The Centre for Minerals Research is a multi-disciplinary, inter-departmental Research Centre based in the Department of Chemical Engineering, with close collaboration with groups in the Department of Physics, Mechanical Engineering and the Centre for Research into Computational and Applied Mechanics. The Centre originated as a research group in 1980 and became formally recognized as a Research Unit in the 1990s. In 2006 the Unit was accredited by the University as a Research Centre. In 2012 and 2017 this accreditation was re-instated. 

The Centre conducts research in the areas of comminution, classification, froth flotation and process mineralogy. Comminution research includes conventional crushers, high pressure grinding rolls, tumbling mills, roller mills, stirred mills and circuit modelling. Classification research includes cyclones, dry and wet screens. Flotation research includes flotation chemistry, flotation cells, flotation froths and circuit simulation. Process mineralogy research includes mineralogical textural descriptors and alteration processes. The overall purpose of this research is “The development of multicomponent models, methodologies and heuristics for the design, integrated simulation and optimization of mineral processing concentrators”.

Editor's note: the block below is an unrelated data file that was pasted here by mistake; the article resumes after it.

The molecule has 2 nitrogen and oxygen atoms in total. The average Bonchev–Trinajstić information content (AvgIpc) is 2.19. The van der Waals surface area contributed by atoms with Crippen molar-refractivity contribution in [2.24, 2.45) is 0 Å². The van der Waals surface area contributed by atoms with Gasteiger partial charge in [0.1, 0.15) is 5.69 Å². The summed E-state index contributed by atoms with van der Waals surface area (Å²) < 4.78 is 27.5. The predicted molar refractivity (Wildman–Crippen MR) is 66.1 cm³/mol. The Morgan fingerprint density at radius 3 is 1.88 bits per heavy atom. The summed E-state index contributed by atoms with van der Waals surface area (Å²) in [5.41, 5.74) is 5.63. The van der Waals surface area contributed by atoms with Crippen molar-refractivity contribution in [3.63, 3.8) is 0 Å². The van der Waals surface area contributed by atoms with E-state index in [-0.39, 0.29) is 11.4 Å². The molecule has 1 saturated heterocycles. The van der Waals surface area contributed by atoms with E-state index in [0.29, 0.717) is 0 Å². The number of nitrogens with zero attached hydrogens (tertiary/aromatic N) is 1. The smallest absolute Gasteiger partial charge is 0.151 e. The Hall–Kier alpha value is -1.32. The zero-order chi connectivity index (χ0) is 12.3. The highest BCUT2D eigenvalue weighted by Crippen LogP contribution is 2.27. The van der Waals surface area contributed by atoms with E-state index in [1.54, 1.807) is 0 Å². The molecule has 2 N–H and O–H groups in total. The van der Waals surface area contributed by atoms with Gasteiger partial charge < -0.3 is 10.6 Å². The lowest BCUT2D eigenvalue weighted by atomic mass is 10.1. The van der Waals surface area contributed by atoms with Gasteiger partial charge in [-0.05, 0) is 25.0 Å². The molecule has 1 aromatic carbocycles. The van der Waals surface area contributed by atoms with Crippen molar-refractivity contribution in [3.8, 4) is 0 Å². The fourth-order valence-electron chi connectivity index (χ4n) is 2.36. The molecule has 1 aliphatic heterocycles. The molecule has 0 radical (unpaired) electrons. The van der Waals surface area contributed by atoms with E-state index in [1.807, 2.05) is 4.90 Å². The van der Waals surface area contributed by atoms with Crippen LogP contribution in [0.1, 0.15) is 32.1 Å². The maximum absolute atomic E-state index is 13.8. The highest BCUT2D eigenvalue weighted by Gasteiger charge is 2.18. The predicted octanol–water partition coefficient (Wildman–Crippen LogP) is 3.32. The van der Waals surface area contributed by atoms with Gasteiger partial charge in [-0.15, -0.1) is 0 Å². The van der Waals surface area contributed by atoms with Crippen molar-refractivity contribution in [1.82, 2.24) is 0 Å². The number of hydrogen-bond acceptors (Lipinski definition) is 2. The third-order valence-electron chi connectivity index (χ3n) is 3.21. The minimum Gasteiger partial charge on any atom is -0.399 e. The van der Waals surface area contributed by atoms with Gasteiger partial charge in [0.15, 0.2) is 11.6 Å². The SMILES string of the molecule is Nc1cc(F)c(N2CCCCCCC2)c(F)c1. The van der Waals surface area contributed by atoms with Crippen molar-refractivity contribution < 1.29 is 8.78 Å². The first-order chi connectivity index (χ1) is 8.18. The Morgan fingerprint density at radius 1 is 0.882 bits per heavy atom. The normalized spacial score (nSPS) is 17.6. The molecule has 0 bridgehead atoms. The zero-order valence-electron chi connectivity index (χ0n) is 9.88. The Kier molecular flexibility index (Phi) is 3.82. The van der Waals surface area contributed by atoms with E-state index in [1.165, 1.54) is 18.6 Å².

The processes of comminution, classification and flotation are arguably the most important unit operations in mineral processing. In excess of 2000 million tons of over 100 different mineral species are recovered annually through the process of flotation, which is usually preceded by comminution and classification. Inefficiencies in these processes translate into both an enormous loss of revenue and an unnecessary waste of the world’s valuable and steadily declining mineral reserves.